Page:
Latest polls: Romney's uphill fight not as steep
Public opinion polls are moving things in Mitt Romney's direction, with one expert suggesting that Romney 'has peeled off some of Mr. Obama’s softer support in addition to gaining ground among undecided voters.'
Everyone agrees that this past week was a big deal for Mitt Romney. Boffo reviews for his debate performance Wednesday night, a pirouette toward moderation that may attract undecideds and some disaffected Democrats – as long as they’re not cynically reminded of the infamous “Etch A Sketch” prediction by Romney’s advisor back in March, the child’s toy invoking “flip-flop.”
It was, as senior Obama campaign adviser Robert Gibbs said on several TV talk shows Sunday, a “masterful performance.”
But was the week a major game-changer for the presidential race?
There still are 30 days and two more Romney-Obama debates until Election Day. But initial post-debate polling shows definite movement in Mr. Romney’s direction.
A Rasmussen national survey out at week’s end shows a shift from Obama 49-47 to Romney 49-47.
“This is a small shift that’s significant in a close race,” pollster Scott Rasmussen told the New York Post. “Both candidates have a stable base, and the race is close. Barring something that happens in the real world, it’s likely to remain close.”
“Bounces are called bounces because they don’t last forever,” Mr. Rasmussen says. “We don’t know if this will disappear, or if they will build on it, or what other news will do to the race.”
The latest Reuters/Ipsos daily tracking poll shows President Obama's lead dropping from five points (48-43) to just two points (46-44). In Gallup’s daily tracking poll, Romney picked up two points, putting him within three points of Obama (46-49). The RealClearPolitics polling average (as of Saturday) has Obama ahead by just 1.4 points.
State polls are instructive as well.
In Wisconsin, the Public Policy Polling organization finds “a big debate bump for Mitt Romney.” Two weeks ago he trailed Obama by 7 points there, 52-45. Now he's pulled to within two points, with Obama's lead now just 49-47.
“Romney's image has seen significant improvement over the last couple weeks with 49 percent of voters now expressing a positive opinion of him to 48 percent with a negative one,” PPP reported Saturday. “That's up a net 8 points from a 44-51 spread on our last poll.”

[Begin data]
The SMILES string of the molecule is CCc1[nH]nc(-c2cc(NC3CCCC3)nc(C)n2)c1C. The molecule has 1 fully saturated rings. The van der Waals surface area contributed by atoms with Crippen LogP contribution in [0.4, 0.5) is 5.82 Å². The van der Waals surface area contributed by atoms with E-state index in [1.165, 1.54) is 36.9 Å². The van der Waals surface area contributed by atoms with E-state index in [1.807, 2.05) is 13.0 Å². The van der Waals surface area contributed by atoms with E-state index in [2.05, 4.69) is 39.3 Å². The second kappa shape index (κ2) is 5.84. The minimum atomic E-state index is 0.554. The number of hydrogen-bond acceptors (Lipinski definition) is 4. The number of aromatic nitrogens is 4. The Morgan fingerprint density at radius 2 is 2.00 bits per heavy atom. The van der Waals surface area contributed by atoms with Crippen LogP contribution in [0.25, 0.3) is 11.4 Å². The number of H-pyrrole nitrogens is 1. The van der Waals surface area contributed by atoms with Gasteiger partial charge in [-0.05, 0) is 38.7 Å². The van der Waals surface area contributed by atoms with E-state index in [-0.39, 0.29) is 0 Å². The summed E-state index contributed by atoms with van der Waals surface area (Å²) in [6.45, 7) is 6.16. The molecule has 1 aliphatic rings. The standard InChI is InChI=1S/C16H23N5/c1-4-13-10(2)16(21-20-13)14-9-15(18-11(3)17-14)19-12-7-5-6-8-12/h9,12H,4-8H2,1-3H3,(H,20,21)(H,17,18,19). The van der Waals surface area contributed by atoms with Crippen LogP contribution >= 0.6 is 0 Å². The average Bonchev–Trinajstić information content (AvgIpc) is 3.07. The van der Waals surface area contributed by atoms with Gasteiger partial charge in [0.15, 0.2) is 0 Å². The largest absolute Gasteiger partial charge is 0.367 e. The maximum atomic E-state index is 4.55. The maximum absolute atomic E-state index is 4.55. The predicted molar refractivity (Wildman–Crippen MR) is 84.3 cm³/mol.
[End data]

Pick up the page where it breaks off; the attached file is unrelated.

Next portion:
Although Obama hung on to his 9-point lead among independent voters in Wisconsin, according to PPP, there's also been “a big uptick in Republican enthusiasm about the election.”
But there was good news for Romney in Colorado as well: 38 percent of likely voters said their impression of Romney is improving, while just 18 percent felt the same way about Obama.
“Two important lessons from the polls are, first, there are very few undecided voters left in Colorado, and second, Gov. Romney has improved his position to win them over in the closing days of the race,” said University of Denver political scientist Peter Hanson. “President Obama is maintaining a narrow lead in the state, but the major question is how much movement we can expect in the polls in coming weeks with not many voters left for the candidates to persuade.”
Presidential elections are won and lost in the Electoral College, and the RealClearPolitics map shows Obama ahead of Romney 251-181 with 106 toss-ups. (It takes 270 electoral votes to win.)
Statistician and poll-watcher Nate Silver, who writes the FiveThirtyEight blog for the New York Times, gives Romney about a 20 percent chance of winning the Electoral College. Still, that’s up from 15 percent before last Wednesday’s debate.
“Mr. Romney’s gains in the polls have been sharp enough that he should continue to advance in the FiveThirtyEight forecast if he can maintain his numbers over the next couple of days,” Mr. Silver writes. “In a good number of the polls, Mr. Romney has not only improved his own standing but also taken voters away from Mr. Obama’s column, suggesting that he has peeled off some of Mr. Obama’s softer support in addition to gaining ground among undecided voters.”